It’s time to end Robert Mugabe’s tyranny in Zimbabwe

COFFEE WITH WARREN, with Warren Harbeck
Cochrane Eagle, July 2, 2008

Zimbabwean economist and coffee companion Eddie Cross was elected as a Member of Parliament for Bulawayo South on March 29. He is one of the founders of the Movement for Democratic Change (MDC), the opposition party led by Morgan Tsvangirai. On June 27 a bogus runoff election for president of Zimbabwe was held. Discredited Zanu PF party incumbent Robert Mugabe claimed victory.

We have visited Eddie previously in this column (Aug. 15, 2007). In view of the increasingly bizarre events that have drawn world attention to this politically and economically devastated country, I thought you’d be interested in excerpts from a letter I just received from Eddie, dated June 29:

On the 29th March Tsvangirai won with 54 per cent of the total poll – still not confirmed by validating the actual returns, which are held under lock and key by the State. They struggled for a month to try and wriggle out of that one, eventually just brushing aside the need for any validation process and simply announced that a runoff was required.

This was followed by two months of intense, nation-wide, State-managed and executed violence against the MDC and its supporters. Hundreds of thousands have fled their homes, tens of thousands have been injured – many with serious injuries, hands and feet amputated, broken limbs, smashed hands.

Food aid to millions was cancelled and what food was left was brought under strict political control. Indoctrination centers were established in every district in the country and tens of thousands subjected to arbitrary orders to attend activities in these centers at which they were threatened with further violence and injury if they “voted the wrong way”. . . .

The MDC campaign for the run off was not allowed to even get started – rallies were banned and when a High Court judge ordered the police to allow a rally in Harare, the police stood by as armed thugs from Zanu PF militias attacked those attempting to go to the venue. Live ammunition was used and there was no attempt to even hide the role of the militias. The police affected not a single arrest.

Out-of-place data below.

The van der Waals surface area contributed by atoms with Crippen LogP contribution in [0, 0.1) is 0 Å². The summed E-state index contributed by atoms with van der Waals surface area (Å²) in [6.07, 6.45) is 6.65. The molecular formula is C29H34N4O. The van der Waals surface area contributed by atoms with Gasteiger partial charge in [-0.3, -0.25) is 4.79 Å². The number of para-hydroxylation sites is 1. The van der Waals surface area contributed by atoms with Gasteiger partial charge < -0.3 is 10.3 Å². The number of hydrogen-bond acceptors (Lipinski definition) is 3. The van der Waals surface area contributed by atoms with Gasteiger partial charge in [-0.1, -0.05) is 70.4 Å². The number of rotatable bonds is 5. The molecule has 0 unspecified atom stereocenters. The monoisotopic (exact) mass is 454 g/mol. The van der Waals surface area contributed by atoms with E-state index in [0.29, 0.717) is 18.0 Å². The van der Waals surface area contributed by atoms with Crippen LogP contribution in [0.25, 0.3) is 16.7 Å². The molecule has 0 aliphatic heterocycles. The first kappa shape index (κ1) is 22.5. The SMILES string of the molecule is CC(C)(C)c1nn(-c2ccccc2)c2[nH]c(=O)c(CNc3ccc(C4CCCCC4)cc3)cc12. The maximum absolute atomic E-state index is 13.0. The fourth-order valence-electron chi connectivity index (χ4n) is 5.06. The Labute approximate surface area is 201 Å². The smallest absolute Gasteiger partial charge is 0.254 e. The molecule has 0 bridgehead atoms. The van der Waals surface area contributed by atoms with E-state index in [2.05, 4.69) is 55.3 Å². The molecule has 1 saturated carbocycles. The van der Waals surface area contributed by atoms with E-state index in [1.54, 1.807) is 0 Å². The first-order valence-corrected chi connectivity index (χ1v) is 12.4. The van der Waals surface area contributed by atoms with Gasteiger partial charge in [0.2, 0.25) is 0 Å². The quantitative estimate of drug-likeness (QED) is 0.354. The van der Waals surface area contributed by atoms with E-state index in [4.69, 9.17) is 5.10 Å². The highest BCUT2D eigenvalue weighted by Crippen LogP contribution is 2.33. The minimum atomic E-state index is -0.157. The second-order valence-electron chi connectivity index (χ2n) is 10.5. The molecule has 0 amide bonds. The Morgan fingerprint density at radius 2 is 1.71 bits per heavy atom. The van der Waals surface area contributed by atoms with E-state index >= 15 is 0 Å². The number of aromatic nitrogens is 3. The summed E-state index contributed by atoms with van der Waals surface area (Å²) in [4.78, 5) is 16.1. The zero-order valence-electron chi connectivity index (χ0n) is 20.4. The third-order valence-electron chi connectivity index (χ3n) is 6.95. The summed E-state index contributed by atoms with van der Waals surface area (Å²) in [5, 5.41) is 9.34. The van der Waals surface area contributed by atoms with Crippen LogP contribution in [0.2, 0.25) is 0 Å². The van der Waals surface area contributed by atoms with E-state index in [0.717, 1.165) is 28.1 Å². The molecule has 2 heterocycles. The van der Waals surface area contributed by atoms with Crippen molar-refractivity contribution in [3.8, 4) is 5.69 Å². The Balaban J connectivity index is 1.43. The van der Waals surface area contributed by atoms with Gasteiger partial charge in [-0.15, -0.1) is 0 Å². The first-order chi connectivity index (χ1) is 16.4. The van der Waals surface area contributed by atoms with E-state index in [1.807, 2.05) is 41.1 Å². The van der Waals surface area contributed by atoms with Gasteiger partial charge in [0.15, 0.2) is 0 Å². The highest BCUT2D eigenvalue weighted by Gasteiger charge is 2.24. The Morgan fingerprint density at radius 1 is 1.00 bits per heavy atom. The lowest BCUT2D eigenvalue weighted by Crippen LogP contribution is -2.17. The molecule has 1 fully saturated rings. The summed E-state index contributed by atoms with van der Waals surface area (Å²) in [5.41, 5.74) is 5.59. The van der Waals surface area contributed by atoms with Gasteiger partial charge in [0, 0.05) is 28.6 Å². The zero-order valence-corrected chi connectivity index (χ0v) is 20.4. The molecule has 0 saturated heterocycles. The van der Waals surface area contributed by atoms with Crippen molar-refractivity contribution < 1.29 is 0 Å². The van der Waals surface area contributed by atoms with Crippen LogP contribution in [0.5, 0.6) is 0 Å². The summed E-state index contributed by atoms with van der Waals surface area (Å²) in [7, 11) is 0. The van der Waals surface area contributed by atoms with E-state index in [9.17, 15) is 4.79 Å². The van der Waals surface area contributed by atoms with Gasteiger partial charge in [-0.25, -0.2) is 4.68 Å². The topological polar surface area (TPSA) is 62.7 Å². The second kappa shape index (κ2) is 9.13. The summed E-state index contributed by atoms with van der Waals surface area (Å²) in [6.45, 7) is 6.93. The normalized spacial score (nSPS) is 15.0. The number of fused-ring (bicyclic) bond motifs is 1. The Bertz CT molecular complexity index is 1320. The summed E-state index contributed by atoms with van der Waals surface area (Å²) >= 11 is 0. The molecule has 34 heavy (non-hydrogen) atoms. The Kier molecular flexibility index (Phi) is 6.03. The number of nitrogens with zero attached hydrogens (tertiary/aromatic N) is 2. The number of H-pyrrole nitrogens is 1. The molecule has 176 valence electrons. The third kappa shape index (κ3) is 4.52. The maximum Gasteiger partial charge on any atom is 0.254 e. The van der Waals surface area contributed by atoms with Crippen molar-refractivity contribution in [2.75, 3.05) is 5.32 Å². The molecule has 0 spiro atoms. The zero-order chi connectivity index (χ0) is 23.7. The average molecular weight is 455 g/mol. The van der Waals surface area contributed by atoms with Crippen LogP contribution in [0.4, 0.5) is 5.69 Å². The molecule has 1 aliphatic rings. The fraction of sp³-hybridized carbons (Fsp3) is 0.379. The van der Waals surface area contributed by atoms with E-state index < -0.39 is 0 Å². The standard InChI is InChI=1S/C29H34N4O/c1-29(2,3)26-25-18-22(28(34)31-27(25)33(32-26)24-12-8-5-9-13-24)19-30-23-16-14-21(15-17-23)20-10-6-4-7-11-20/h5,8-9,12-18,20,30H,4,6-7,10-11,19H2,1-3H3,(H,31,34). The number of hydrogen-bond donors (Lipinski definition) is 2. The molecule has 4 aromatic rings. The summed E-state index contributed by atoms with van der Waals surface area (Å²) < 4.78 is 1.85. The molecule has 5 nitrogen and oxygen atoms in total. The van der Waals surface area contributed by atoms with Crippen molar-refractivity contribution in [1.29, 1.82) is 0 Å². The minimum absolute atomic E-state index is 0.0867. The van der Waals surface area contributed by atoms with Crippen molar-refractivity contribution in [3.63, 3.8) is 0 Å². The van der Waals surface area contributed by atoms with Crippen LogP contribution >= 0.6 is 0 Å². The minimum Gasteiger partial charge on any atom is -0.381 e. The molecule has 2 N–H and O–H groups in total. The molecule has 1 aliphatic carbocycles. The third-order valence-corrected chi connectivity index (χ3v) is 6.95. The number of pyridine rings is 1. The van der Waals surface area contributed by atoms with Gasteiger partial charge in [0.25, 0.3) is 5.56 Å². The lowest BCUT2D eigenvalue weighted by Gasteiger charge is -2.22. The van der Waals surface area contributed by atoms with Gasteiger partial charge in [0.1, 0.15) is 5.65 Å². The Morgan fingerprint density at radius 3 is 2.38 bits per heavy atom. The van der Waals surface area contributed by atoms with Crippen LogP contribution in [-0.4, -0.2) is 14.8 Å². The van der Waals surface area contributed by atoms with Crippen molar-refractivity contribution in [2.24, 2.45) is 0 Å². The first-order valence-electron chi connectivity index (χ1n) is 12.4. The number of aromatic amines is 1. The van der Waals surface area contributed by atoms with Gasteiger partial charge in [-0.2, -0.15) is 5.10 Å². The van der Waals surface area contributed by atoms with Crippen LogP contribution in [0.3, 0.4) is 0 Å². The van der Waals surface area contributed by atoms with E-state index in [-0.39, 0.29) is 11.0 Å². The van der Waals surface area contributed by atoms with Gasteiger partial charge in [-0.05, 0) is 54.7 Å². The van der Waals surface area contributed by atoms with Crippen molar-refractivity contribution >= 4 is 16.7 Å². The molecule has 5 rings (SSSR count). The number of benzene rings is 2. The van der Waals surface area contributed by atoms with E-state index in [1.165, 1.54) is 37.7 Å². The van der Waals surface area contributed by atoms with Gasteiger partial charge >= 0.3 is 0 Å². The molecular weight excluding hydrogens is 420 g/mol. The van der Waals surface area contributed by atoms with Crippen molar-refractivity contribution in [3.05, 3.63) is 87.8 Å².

The offices of the MDC were raided on several occasions, thousands of MDC officials were arrested and at the end of the campaign it was estimated that 2000 were still in custody, most without charge. Tsvangirai himself was not allowed to move freely, was given no space – even for adverts – in the dominant State-controlled media and his personal safety was threatened.

Had Morgan not pulled out of the elections the violence would have intensified. The 27,000 polling agents that had been trained for the poll would have put their lives on the line and many would have not even got to their polling stations. The 2,000 or more volunteers who were standing by to supervise the poll would not have been allowed to do their job and without polling agents and independent observers the poll would have been massively rigged. . . . Add to that the issue of multiple voting, secret polling stations, supervised balloting in rural areas and the whole background of violence and intimidation and you get a clear picture of just what a farce this has been. . . .

Fortunately, because of the courage of a number of journalists who risked their freedom to come into the country illegally and report on events, as well as the courage and determination of local activists and diplomats, all of this was well documented and reported on in the international media. The regime here simply could not hide the facts behind the charade. . . .

At home no salaries had been paid – what should you pay when a 10-kilogram bag of maize meal costs Z$70 billion! Stores are empty, people angry and hungry and virtually everybody is talking about the very real possibility of flight to another country. . . .

I do not think South Africa can absorb another two million or more Zimbabwean refugees. I also think that the African Union must be close to deciding that they have had enough of Mugabe’s antics. The political price of ignoring his misdemeanors is now so great that I think we can expect some sort of action to resolve the crisis here next week. . . .

—Eddie Cross, Bulawayo, Zimbabwe

As this week’s column goes to press, the African Union meetings are under way in Sharm el Sheikh, Egypt. Will delegates have the moral courage to join with Nelson Mandela, Desmond Tutu and other reflective leaders in their condemnation of this shameful episode and do what is necessary and right to bring it to a close? Thank you, Eddie, for your part in keeping us informed.

© 2008 Warren Harbeck

Return to Coffee With Warren home page